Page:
Nocturnal Animals intrigues with nontraditional story structure
When fashion designer Tom Ford announced he was going to direct a movie in the late 2000s, it was easy to dismiss it as a vanity project. But then the film, A Single Man, came out to almost universal acclaim, earning Colin Firth a Best Actor Oscar nomination in the process.
Seven years later, Ford has finally delivered his follow-up film, Nocturnal Animals. In it, Amy Adams plays Susan Morrow, an art gallery director in an unhappy marriage with businessman Hutton (Armie Hammer). After receiving a manuscript titled Nocturnal Animals from her ex-husband, Edward Sheffield (Jake Gyllenhaal), the process of reading it takes her down a rabbit hole of emotions.
The vast majority of the film actually shows the story inside the book, in which Tony (also Gyllenhaal), his wife, Laura (Isla Fisher), and his daughter, India (Ellie Bamber), are accosted on a road trip. Three men, led by Ray (Aaron Taylor-Johnson), force them off the road and kidnap the two women. Tony spends the rest of the story trying to track down the men, with the help of police officer Bobby Andes (Michael Shannon).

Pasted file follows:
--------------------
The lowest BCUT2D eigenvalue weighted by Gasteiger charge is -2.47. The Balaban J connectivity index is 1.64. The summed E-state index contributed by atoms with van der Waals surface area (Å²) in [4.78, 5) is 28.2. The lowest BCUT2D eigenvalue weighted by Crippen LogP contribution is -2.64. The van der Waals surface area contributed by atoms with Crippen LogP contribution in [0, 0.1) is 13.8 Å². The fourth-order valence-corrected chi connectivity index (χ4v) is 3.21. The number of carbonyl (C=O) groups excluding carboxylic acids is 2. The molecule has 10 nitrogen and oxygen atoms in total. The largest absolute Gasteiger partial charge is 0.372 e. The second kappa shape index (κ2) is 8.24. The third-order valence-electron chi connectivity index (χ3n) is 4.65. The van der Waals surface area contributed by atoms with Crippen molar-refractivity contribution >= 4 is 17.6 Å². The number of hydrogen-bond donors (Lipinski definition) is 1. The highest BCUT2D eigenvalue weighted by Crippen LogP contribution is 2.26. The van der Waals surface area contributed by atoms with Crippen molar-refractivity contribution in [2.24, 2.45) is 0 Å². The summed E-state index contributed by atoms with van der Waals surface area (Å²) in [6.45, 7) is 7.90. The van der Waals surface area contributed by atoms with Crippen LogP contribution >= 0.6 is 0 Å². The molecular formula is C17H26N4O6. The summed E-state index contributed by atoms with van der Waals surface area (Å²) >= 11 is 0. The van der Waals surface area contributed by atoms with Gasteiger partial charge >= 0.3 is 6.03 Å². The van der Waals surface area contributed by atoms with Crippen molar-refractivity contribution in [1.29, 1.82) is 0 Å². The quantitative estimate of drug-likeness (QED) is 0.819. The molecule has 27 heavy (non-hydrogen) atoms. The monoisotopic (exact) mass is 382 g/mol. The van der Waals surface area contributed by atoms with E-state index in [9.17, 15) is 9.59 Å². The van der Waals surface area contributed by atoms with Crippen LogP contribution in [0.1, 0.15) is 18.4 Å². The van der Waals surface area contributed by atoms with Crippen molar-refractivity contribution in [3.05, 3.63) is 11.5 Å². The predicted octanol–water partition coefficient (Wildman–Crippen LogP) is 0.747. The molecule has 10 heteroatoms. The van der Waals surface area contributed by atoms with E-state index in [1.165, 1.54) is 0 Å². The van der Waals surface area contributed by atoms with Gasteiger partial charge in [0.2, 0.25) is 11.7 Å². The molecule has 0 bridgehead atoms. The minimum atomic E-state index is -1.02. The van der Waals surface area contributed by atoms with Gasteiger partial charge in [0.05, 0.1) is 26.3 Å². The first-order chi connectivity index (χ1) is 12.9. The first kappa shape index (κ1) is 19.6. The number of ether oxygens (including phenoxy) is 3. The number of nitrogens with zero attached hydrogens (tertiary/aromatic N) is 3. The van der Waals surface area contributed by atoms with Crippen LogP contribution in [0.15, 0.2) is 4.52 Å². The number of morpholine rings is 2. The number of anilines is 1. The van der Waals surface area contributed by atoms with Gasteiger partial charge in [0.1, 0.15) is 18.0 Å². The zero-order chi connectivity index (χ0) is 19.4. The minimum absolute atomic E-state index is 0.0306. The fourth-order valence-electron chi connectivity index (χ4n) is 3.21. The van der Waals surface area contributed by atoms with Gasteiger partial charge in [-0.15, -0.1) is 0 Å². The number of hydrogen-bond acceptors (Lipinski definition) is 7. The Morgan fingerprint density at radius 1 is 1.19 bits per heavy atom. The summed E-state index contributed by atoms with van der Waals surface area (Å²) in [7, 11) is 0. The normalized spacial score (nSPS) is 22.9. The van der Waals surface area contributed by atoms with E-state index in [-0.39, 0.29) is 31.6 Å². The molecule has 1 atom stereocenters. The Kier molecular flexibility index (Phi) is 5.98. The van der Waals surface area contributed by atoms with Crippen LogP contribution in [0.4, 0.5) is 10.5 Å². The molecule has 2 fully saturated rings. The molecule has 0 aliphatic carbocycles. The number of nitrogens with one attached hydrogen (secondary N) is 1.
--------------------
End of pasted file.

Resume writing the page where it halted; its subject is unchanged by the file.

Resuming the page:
The film also includes flashbacks to Susan and Edward’s time together, making it clear that the book is an allegorical retelling of their relationship. What’s curious is that the story in the book winds up being much more thrilling and suspenseful than the more contemplative “main” story. The two are almost polar opposites, in fact, but Ford understands this, purposefully making jarring transitions from one to the other to up the intrigue.
Telling a story within another story is not a new device, but Ford’s use of it feels fresh, especially in the way he connects the two. Not every moment works, but enough of them do to keep the movie gripping throughout. The ultimate payoff in both stories may not be expected, but considering the unusual way in which the film is put together, they work in a strange way as well.
One element that is hard to defend is the opening credits scene, in which a series of obese, fully naked women dance around. It’s an eye-opening, attention-grabbing sequence that Ford has said is “a celebration of the beauty of their bodies.” Still, its relation to the film as a whole is minimal and there seems to be no real point to its inclusion.
Adams, Gyllenhaal, Shannon, and Taylor-Johnson all deliver great performances in roles that require much different things. Adams is a quiet force in her reactions to what she is reading — rarely has someone been more compelling without saying a word. The men get to be a lot more expressive with their emotions, complementing Adams in all the right ways.
Though not the success that A Single Man was, Nocturnal Animals is full of absorbing moments and performances. Let’s hope Ford doesn’t wait another seven years to bring us his next vision.